Exotic Scottish Cattle

The PVV is at it again. This time their rants about “immigrants” hits a bit closer to home. They’re going after the Scots, well, the Scottish cattle.

PVV turns its attention to Highland cows

Thursday 17 February 2011

The anti-Islam PVV in the province of Gelderland think ‘imported exotic’ animals such as Scottish highland cows should be sent back to where they came from, according to a report on local television station Omroep Gelderland.

Provincial election candidate Olof Wullink believes the animals should go, saying the region needs ‘our own nature’.

The comments were made in a show on Sunday but have now been picked up by the Telegraaf.

‘What we don’t like is the imported exotic animals like Highland cattle and Polish ponies. The horses should go back to Poland, the cattle to Scotland,’ Wullink said. ‘And here we should have our own nature.’

A spokesman for the Dutch nature conservation group Natuurmonumenten told the broadcaster on Thursday that the PVV´s suggestion is ´absurd´. Highland cattle make a good substitute for the original Dutch wild cattle which have since died out, the organisation said.

Political nutbags are everywhere.


(Mid-term) Election Day

Dutch Political Parties [Day 158/365]
I’ve got Arcadia’s song Election Day stuck in my head today. I may not be in the US, but I’m more than aware of the mid-term elections taking place there today. I have no idea how things will go this time; for every person ranting about the Democrats, there seems to be an equal number of people opposed to the Republicans/Tea Party candidates. I’m curious what the voter turnout will end up being, since a lot of people on both sides seem pretty motivated, and a lot of people have been taking advantage of the option to do early voting.

One thing I definitely don’t miss about elections in the US is the deluge of political commercials. They so rarely say what the candidates goals and plans are; they’re just an excuse to attack the opponent. From what I understand, political commercials are technically an option here in the Netherlands, but I’m not sure how much they’re used. Regardless, if/when they’re created, they’re done by the party, rather than individuals, I think. They’re also not aired constantly. In fact, I’ve never actually seen one. That could be because they’re so rare or because I don’t watch a lot of Dutch television channels. Or a bit of both!

As I’ve mentioned before, the campaign season here is fairly short — although the time it takes to finally agree on a government coalition can be quite long — and it’s generally somewhat less obnoxious than US campaigns. It’s certainly not perfect, and we get our fair share of awful candidates, but at least it’s not quite as in-your-face and irritating as I remember things getting in the US before I moved. I don’t miss the constant commercials, the huge campaign signs in every yard, and the campaign phone calls, both robotic and real. I still get quite a few political e-mails on a daily basis as the elections draw near. That’s more than enough for me! There’s a fine line between motivation and irritation, even for a politically concerned person like myself.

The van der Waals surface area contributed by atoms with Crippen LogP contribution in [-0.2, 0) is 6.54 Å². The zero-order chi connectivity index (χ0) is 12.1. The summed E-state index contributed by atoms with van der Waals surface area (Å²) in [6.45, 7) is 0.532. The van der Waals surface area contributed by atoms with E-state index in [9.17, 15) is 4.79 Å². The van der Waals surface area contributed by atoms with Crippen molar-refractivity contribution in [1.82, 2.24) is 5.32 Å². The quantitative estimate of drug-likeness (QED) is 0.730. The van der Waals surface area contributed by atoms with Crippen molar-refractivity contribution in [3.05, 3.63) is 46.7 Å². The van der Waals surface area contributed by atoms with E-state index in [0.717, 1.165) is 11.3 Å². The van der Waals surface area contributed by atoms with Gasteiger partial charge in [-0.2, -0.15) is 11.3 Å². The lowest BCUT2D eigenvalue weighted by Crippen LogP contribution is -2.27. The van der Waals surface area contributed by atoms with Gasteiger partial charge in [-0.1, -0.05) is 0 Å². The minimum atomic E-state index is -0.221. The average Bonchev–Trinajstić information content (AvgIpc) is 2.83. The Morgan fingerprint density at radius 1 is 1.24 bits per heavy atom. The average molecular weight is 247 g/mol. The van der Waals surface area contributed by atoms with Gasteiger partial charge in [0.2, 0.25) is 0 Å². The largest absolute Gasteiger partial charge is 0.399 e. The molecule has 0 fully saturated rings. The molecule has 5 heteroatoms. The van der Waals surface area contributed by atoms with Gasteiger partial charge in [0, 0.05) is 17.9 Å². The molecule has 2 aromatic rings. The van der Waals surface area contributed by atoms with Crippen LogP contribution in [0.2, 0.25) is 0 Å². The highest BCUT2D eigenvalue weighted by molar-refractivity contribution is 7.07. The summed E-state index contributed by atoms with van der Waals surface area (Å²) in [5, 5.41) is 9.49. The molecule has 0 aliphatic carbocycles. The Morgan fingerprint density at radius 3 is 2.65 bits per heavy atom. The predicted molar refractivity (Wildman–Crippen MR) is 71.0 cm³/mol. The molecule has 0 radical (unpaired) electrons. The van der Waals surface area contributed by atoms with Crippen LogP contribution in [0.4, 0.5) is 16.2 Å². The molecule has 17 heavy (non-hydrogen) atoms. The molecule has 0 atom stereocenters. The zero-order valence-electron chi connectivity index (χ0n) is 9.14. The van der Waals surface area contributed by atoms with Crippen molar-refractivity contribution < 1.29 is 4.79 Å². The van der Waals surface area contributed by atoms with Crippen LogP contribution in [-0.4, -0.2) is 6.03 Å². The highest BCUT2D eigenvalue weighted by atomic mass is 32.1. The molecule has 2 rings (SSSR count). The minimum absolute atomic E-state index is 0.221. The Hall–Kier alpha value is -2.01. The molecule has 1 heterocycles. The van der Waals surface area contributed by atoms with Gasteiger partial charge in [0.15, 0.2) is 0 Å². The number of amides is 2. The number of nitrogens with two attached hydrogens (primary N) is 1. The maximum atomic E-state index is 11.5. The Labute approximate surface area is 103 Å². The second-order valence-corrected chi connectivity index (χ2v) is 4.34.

But don’t let the ugliness stop you from voting. Do your duty! Go vote! (Preferably Democratic. 😉 )

Gay Pride

I couldn’t sleep last night, so I was up checking Twitter and Facebook and saw some news that suddenly made me not so unhappy to be awake. Proposition 8, which outlawed same-sex marriages in California, was overturned! Wonderful news! As a friend of Ken’s said, “Welcome back to the 21st century, California!”

It seems somehow appropriate that this hateful law should be overturned this week in particular. After all, this is Gay Pride Week here in the Netherlands, with a huge variety of parties, concerts and parades going on all over Amsterdam. The events start today with the opening party cruise, but there are all sorts of parties going on all weekend. The biggest, of course, is the famous canal parade on Saturday.

More than 500,000 people are likely to be at the canal parade this year, and there are 80 boats participating. It’s looking to be one of the biggest and most diverse parades yet and there are some new participants this year that really make it seem like the world is starting to move in the right direction on this topic. For example, this year will see Jewish and transgender boats represented, and I’m particularly interested to see that there will be boats there representing Africa and Europe. Considering the risk to their life that many people of the GLT community face in Africa, it’s good to see people standing up in support of them. I’m particularly thrilled to see the EuroPride boat, featuring members of the EU parliament and the EU anthem being played by an orchestra. After some of the responses I’ve seen from politicians in the US to the idea of equality for people based on their sexual orientation, it’s nice to see a governing body putting more emphasis on promoting this kind of equality.

The theme of the festival/parade this year is Celebrate. With the overturning of Prop 8 and the inclusion of more and more groups, both political and cultural, into the parade, it definitely seems like there’s a lot to celebrate this year.

For the record, the Netherlands was the first country in the world to recognize same-sex marriage. This event took place 1 April 2001. The country hasn’t fallen apart yet, nor is there anarchy in the streets, and straight marriages haven’t disappeared. Since then, numerous countries have followed suite, recognizing either same-sex marriages or civil unions. Hopefully, more will follow suit and in another nine-years, having to fight for the right to marry the person you love will just be a distant memory. At least we’re starting to move in the right direction.